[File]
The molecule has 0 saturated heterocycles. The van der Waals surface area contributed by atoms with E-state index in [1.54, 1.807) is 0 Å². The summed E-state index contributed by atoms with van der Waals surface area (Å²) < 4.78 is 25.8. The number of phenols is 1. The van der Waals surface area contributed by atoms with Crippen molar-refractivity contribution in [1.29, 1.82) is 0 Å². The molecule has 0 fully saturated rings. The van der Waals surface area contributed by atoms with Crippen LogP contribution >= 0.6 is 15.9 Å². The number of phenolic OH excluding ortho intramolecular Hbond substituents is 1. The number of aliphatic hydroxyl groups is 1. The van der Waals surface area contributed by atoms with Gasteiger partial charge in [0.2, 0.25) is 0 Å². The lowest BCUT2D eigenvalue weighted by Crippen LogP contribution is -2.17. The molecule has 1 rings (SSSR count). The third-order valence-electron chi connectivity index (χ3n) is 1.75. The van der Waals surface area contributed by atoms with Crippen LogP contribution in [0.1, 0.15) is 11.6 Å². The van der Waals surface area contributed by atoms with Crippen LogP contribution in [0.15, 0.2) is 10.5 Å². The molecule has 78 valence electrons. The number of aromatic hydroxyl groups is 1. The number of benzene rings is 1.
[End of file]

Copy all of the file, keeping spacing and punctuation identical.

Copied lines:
The molecule has 0 saturated heterocycles. The van der Waals surface area contributed by atoms with E-state index in [1.54, 1.807) is 0 Å². The summed E-state index contributed by atoms with van der Waals surface area (Å²) < 4.78 is 25.8. The number of phenols is 1. The van der Waals surface area contributed by atoms with Crippen molar-refractivity contribution in [1.29, 1.82) is 0 Å². The molecule has 0 fully saturated rings. The van der Waals surface area contributed by atoms with Crippen LogP contribution >= 0.6 is 15.9 Å². The number of phenolic OH excluding ortho intramolecular Hbond substituents is 1. The number of aliphatic hydroxyl groups is 1. The van der Waals surface area contributed by atoms with Gasteiger partial charge in [0.2, 0.25) is 0 Å². The lowest BCUT2D eigenvalue weighted by Crippen LogP contribution is -2.17. The molecule has 1 rings (SSSR count). The third-order valence-electron chi connectivity index (χ3n) is 1.75. The van der Waals surface area contributed by atoms with Crippen LogP contribution in [0.1, 0.15) is 11.6 Å². The van der Waals surface area contributed by atoms with Crippen LogP contribution in [0.15, 0.2) is 10.5 Å². The molecule has 78 valence electrons. The number of aromatic hydroxyl groups is 1. The number of benzene rings is 1.